Page last updated at 08:04 GMT, Wednesday, 11 November 2009

The search for a sub-prime villain

By John Mervin
BBC News, New York

Matthew Tannin (l) and Ralph Cioffi
A jury took about seven hours to clear Matthew Tannin (l) and Ralph Cioffi

The acquittal of Ralph Cioffi and Matthew Tannin, on all counts of fraud relating to the collapse of their hedge funds, doesn't just dash the hopes of prosecution lawyers.

It's also a bit of a blow to anyone who hoped the sub-prime disaster and its aftermath would quickly throw up some genuine crooks, criminals caught bang to rights and sent to prison.

Because that would fit a pattern, an almost comforting routine of the US financial cycle - first the boom, then the bust, then the villains get caught.

Looking for the 'bad guys'

Remember the last generation of them?

The tech boom of the 1990s saw a lot of money poured into telecom firms that would build the information superhighway - and dotcom outfits that would create all sorts of wonderful services on it.

Former Enron CEO, Jeffrey Skilling
Former Enron chief Jeffrey Skilling was convicted of fraud in 2006

That all ended rather messily, with huge losses for millions, but also with a strong cast of "bad guys" for people to blame.

Bad guys such as Bernie Ebbers, the chief executive of WorldCom who was once one of the brightest lights of the shiny 1990s telecom sector, currently serving a 25-year prison sentence for fraud.

Or Enron boss Jeffrey Skilling, who oversaw another of the tech era's spectacular bankruptcies and was also thrown in prison for fraud.

Or Henry Blodget, the ace internet analyst whose recommendations led many investors to inflate the dotcom bubble.

He was charged with securities fraud, but reached an out-of-court settlement without admitting or denying the allegations. However, he is banned for life from working on Wall Street.

Before them, stretching all the way back to the Great Depression and beyond, are many cycles of bubble and collapse, and many generations of villains.

Seeing justice

As well as punishing wrongdoers, such rulings evidently do something to salve the public anxiety arising from financial crisis, from seeing the financial system rocked and the economy imperilled.

Seeing justice done certainly doesn't reverse anyone's losses,. But maybe it persuades people that not just the legal, but also the financial system works.

Bernie Ebbers, former WorldCom CEO
Ex-WorldCom chief Bernie Ebbers is currently serving a 25-year sentence.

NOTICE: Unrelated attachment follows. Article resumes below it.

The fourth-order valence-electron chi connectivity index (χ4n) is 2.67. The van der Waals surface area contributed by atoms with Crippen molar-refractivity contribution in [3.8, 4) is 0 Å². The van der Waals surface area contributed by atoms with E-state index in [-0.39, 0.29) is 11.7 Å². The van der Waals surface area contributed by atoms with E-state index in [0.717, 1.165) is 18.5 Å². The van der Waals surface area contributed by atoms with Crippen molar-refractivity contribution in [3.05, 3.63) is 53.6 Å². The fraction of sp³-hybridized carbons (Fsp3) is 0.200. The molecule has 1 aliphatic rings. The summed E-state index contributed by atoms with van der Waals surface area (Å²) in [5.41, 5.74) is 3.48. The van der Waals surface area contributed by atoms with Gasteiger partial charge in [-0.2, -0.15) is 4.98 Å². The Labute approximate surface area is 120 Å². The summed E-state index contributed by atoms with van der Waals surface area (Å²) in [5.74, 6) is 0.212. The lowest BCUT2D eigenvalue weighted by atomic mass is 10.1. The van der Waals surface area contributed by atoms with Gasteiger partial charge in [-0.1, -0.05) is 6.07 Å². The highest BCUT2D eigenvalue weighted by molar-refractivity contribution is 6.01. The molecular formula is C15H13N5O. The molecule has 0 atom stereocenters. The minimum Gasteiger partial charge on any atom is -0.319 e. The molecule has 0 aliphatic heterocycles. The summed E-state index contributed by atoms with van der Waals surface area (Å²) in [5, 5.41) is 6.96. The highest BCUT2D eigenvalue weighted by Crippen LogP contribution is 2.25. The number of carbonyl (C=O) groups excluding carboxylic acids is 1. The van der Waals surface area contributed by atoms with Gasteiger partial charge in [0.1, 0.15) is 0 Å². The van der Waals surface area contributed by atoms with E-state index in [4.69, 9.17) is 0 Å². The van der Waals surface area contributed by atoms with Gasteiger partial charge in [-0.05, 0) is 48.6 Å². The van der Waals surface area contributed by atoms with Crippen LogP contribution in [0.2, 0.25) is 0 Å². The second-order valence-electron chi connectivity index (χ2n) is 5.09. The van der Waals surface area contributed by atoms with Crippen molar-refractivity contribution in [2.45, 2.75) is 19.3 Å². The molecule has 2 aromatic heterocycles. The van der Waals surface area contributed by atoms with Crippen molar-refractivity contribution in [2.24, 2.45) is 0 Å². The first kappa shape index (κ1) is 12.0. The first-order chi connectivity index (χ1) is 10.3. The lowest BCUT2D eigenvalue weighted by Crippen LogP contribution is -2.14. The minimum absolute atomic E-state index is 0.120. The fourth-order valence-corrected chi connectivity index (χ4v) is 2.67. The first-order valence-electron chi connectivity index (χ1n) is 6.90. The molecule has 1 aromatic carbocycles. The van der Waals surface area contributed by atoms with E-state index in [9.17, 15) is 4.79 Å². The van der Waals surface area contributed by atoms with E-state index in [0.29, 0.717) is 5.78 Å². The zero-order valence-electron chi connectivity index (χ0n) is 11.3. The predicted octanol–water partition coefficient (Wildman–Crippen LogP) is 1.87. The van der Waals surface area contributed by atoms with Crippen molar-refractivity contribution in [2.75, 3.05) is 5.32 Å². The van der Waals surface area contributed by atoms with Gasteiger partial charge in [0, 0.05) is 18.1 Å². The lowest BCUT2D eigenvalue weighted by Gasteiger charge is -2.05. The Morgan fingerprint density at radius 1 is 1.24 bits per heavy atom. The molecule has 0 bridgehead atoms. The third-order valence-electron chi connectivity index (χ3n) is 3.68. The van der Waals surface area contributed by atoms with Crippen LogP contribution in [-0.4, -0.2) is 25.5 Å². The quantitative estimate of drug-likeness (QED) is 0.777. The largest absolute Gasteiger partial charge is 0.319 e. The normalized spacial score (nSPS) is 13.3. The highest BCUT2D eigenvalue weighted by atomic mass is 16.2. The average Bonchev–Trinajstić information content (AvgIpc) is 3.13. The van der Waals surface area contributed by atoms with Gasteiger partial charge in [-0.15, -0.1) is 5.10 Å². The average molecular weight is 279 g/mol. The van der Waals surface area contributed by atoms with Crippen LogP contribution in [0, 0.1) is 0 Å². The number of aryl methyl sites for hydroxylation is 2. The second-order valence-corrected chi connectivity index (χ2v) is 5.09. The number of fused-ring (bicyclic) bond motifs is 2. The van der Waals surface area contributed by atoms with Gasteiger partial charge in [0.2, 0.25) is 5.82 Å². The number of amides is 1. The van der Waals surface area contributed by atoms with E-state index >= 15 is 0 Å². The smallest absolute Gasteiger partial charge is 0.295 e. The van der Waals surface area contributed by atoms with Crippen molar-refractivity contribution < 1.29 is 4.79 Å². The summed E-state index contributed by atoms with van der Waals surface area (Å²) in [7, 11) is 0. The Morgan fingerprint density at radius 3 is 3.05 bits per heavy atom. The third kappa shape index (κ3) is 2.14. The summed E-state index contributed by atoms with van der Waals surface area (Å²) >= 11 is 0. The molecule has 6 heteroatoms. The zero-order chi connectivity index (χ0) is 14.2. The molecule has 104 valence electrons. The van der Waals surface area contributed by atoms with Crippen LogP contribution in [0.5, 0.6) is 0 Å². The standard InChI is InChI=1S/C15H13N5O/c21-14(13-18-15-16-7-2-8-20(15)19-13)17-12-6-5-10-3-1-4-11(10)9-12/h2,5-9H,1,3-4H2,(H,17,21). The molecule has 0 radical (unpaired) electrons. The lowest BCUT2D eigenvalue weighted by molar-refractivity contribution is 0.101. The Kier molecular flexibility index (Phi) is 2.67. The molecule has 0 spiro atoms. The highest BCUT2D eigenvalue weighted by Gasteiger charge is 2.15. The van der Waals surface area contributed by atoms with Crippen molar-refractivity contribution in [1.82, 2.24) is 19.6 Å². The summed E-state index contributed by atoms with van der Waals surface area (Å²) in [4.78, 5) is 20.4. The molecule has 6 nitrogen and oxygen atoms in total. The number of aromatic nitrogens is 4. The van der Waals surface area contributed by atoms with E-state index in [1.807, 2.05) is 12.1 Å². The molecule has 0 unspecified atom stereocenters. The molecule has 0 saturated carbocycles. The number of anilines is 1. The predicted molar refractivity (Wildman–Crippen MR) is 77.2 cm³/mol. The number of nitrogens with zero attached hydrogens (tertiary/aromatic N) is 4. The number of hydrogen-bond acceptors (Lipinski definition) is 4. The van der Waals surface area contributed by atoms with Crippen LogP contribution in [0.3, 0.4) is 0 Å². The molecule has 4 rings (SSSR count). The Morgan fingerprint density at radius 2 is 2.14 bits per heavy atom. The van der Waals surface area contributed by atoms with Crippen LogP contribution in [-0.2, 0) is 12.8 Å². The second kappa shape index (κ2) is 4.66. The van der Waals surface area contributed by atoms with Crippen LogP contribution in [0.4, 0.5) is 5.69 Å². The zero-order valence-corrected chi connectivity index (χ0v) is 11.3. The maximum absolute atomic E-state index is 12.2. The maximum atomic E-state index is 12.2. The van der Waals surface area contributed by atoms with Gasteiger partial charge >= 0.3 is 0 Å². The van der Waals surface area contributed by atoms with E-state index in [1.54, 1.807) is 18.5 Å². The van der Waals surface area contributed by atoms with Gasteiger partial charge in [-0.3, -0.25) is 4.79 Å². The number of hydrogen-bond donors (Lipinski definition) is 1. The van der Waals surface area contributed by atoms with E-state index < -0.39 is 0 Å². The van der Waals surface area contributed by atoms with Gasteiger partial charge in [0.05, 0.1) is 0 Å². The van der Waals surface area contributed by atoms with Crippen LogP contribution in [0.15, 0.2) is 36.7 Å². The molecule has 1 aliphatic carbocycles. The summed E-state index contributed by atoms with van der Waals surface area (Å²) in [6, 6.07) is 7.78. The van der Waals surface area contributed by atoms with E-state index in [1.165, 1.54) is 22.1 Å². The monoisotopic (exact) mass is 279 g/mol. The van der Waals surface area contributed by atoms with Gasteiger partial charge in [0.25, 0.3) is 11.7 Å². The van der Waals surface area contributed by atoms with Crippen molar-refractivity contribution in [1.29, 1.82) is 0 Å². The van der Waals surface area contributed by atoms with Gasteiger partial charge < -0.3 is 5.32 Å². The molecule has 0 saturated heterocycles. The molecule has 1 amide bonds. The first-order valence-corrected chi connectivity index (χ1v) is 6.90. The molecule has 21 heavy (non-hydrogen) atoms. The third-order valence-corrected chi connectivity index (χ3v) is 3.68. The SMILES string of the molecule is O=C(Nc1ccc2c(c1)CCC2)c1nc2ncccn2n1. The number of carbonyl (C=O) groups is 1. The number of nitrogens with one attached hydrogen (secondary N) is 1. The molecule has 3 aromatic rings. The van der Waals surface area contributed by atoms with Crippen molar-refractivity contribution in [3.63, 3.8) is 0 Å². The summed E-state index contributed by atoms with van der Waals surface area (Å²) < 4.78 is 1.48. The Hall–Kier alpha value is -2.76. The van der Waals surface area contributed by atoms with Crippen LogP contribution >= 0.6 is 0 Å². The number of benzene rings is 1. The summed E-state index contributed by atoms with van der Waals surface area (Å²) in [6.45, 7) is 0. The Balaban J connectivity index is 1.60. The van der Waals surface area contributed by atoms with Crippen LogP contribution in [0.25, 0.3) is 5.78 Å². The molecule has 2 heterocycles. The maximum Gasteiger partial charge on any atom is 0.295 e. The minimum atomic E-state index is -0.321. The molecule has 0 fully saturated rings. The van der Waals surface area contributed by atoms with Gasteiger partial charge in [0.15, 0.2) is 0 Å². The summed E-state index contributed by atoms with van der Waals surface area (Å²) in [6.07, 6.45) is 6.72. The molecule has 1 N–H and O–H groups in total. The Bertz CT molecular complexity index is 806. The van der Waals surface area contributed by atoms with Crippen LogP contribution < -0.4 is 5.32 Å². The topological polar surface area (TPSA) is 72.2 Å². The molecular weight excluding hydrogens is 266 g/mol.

If a ridiculous boom and painful bust are the result of criminal or unethical activity, then faith in the system itself can hold.

Well, just as the scale of the recession which has followed the sub-prime collapse is largely without precedent, so it may be different in this respect too.

Ralph Cioffi and Matthew Tannin were never quite going to be the high-profile bad guys a la Bernie Ebbers.

For a start, they were never important enough. They didn't create the sub-prime mortgage market. They just lost eye-watering amounts of other people's money in it.

But as managers of a hedge fund owned by Bear Stearns, the first of the big US finance houses blown to bits by the sub-prime storm, they were reasonably well placed to be early, formally identified villains of the whole fiasco.

If the financial cycle was to repeat itself, bigger bad guys would have followed, but Mr Cioffi and Mr Tannin would be a good start.

Except that the prosecution could not make its case stick.

'Record breaking'

Actually, that's understating it. The attempt to cast Mr Cioffi and Mr Tannin as criminals was rejected by a jury with astonishing speed.

Wall Street sign
So far no "bona-fide" villains have been found for the sub-prime crisis

Lawyers will tell you that in cases involving so called white-collar crime, a jury usually takes at least four or five days just to sort out all the evidence it has heard.

Fraud cases such as that of Mr Cioffi and Mr Tannin can be mind-bogglingly complex - and the world of hedge funds and securitised mortgages is not, perhaps, easily comprehensible to the average juror.

Yet this jury, having been sent out on Monday, trooped back on Tuesday and cleared the men of all nine charges.

One eminent law professor calls that "record-breaking".

The problem, very simply, was that while prosecutors had no problem demonstrating that Mr Cioffi and Mr Tannin lost a lot of money, the jury was not in the least bit persuaded that this was fraud, as opposed to simple incompetence, or a delusional faith in the US housing market and economy.

It suggests that villains for the sub-prime crisis may be harder to come by than they were in the crises of earlier eras.

Fundamental re-think

A lot of people, more powerful than Mr Cioffi or Mr Tannin in their heydays, bear responsibility for much bigger losses in the housing and sub-prime markets.

No doubt some of them could still face charges and prosecutors may conduct those cases more successfully.

But so far, the sub-prime crisis and its punishing economic fallout are singularly lacking some bona-fide villains.

While that may deny people the satisfaction that comes from seeing bad guys carted off to the pokey, maybe it reflects the bigger, more fundamental nature of the latest crisis to beset US capitalism.

Maybe Mr Cioffi and Mr Tannin's jury actually decided that it wasn't just some high-fliers in finance who were responsible for inflating and then shattering the housing market, but millions of other people too.

Maybe Americans really think their financial system and economy need a fundamental rethink.

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